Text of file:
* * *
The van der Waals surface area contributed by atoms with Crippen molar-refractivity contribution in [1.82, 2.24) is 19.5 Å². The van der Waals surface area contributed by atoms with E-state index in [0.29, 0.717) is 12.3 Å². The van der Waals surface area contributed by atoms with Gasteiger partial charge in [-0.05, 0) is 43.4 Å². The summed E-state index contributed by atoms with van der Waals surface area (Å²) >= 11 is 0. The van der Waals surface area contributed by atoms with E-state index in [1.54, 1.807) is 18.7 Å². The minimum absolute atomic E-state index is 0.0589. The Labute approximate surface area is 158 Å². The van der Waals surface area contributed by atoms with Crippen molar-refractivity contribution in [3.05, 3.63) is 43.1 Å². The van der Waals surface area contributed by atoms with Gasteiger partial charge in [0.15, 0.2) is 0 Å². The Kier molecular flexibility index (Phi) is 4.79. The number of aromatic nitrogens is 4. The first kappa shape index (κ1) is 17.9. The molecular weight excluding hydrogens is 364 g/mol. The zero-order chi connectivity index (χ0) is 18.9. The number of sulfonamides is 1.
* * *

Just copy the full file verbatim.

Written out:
The van der Waals surface area contributed by atoms with Crippen molar-refractivity contribution in [1.82, 2.24) is 19.5 Å². The van der Waals surface area contributed by atoms with E-state index in [0.29, 0.717) is 12.3 Å². The van der Waals surface area contributed by atoms with Gasteiger partial charge in [-0.05, 0) is 43.4 Å². The summed E-state index contributed by atoms with van der Waals surface area (Å²) >= 11 is 0. The van der Waals surface area contributed by atoms with E-state index in [1.54, 1.807) is 18.7 Å². The minimum absolute atomic E-state index is 0.0589. The Labute approximate surface area is 158 Å². The van der Waals surface area contributed by atoms with Crippen molar-refractivity contribution in [3.05, 3.63) is 43.1 Å². The van der Waals surface area contributed by atoms with Gasteiger partial charge in [0.15, 0.2) is 0 Å². The Kier molecular flexibility index (Phi) is 4.79. The number of aromatic nitrogens is 4. The first kappa shape index (κ1) is 17.9. The molecular weight excluding hydrogens is 364 g/mol. The zero-order chi connectivity index (χ0) is 18.9. The number of sulfonamides is 1.